Can big data nab network invaders?

By , Network World |  Big Data

The buzz in security circles about "big data" goes something like this: If the enterprise could only unite its security-related event data with a warehouse of business information, it could analyze this Big Data to catch intruders trying to steal sensitive information.

Background: 'Big Data' creating career opportunities for IT pros

Other News: Inside Apple's iPad world-wide ubiquity

This is the security angle to the Big Data hopes that are rising along with the popularity of vast big Data repositories, often based on the open-source scalable software Hadoop, being adopted in enterprises. This is leading to anticipation a new type of "data scientist" job will emerge in IT around Hadoop. Among security professionals and analysts, there's now talk that that Big Data will also lead to security-focused data scientists who will have the tools and knowledge to pinpoint attacks by stealthy intruders out to steal highly sensitive data.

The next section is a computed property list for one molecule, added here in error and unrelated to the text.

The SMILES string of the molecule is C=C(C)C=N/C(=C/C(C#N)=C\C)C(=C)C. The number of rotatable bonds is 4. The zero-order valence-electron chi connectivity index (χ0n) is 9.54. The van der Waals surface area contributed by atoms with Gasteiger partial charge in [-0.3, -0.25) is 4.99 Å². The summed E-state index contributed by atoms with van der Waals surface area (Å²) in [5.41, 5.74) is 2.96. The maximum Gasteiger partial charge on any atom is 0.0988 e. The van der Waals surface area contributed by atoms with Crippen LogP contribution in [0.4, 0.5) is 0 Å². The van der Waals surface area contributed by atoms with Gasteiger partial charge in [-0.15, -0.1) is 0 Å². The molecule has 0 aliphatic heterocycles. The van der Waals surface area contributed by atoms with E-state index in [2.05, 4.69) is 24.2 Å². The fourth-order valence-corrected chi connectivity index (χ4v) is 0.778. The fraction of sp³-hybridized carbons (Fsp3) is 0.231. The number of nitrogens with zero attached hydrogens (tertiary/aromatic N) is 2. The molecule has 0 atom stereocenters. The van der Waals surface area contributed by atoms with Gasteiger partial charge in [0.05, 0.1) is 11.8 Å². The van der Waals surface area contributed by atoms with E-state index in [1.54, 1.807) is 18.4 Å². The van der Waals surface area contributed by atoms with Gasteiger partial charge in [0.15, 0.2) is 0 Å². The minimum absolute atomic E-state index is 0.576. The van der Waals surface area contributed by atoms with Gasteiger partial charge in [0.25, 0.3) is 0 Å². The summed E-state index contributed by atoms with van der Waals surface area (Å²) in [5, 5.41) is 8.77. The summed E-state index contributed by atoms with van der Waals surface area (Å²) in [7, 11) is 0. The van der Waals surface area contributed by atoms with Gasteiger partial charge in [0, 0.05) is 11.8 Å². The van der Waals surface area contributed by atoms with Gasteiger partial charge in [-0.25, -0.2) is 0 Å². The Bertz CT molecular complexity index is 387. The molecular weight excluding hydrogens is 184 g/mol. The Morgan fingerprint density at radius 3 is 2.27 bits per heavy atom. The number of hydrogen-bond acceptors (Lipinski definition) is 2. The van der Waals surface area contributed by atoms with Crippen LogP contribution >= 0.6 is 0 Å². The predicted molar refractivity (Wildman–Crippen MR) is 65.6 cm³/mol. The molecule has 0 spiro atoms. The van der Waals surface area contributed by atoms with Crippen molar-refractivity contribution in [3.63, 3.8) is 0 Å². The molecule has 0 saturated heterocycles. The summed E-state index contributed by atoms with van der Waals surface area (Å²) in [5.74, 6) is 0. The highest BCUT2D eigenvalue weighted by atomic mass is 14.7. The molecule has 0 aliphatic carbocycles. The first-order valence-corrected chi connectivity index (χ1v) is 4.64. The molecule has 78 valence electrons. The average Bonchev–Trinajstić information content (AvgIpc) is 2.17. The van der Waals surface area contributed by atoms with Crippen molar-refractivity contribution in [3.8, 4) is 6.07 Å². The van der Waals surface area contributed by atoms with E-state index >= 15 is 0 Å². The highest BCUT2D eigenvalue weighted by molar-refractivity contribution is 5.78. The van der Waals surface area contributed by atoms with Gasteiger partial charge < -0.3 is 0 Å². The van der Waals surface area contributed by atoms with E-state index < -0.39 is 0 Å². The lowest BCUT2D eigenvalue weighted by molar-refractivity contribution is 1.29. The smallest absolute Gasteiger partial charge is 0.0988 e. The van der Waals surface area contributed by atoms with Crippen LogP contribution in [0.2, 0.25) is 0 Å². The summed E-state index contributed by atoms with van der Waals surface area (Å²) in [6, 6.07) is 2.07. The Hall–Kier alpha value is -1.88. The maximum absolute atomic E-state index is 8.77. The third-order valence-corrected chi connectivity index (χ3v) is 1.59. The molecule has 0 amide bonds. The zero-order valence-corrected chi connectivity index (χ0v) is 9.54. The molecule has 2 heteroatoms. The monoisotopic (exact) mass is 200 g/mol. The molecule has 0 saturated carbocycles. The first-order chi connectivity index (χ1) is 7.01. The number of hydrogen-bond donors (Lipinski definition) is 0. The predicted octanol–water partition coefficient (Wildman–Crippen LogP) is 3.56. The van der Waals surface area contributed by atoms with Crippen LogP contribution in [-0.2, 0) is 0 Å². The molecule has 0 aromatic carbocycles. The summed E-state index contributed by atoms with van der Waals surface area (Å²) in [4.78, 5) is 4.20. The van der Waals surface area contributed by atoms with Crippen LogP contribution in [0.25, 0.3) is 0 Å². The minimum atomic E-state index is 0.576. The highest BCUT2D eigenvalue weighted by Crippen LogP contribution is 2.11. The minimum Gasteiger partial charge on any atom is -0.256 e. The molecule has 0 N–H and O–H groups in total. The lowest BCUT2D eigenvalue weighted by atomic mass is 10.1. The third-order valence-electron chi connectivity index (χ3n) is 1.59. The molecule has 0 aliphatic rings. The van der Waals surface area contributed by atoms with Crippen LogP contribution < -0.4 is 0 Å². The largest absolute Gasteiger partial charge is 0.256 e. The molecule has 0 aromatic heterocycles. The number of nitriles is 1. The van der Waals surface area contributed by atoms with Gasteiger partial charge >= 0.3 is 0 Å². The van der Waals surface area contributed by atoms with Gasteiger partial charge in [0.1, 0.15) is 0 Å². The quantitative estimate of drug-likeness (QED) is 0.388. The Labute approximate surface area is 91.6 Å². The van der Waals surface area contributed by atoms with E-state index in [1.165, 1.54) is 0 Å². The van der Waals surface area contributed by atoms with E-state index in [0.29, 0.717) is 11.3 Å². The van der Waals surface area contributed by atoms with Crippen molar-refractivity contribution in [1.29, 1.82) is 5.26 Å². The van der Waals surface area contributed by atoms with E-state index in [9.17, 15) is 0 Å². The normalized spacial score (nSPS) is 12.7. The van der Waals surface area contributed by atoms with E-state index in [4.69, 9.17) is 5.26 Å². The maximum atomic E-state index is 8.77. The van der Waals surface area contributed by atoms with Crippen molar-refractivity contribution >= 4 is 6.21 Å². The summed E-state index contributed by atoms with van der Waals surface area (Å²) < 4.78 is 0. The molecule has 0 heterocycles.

Catching cyber-thieves in the act across sprawling networks has proven hard to do, and "Big Data" is offering new hope. But it is warranted?

[ FREE DOWNLOAD: The hidden costs of the data explosion | The small world of big data ]

Scott Crawford, analyst with consultancy Enterprise Management Associates, thinks so. "Statistical analysts will identify anomalies but not understand the security," he commented during an analysts panel at the recent RSA Conference in San Francisco on the topic of Big Data and how it could help security.

Crawford predicted eventually there will emerge "a market for security algorithms" for big data. He noted firms such as Red Lambda and Palantir are tackling this today in math-heavy analysis aimed at spotting anomalies.


Originally published on Network World |  Click here to read the original story.
Join us:
Facebook

Twitter

Pinterest

Tumblr

LinkedIn

Google+

Answers - Powered by ITworld

Join us:
Facebook

Twitter

Pinterest

Tumblr

LinkedIn

Google+

Ask a Question
randomness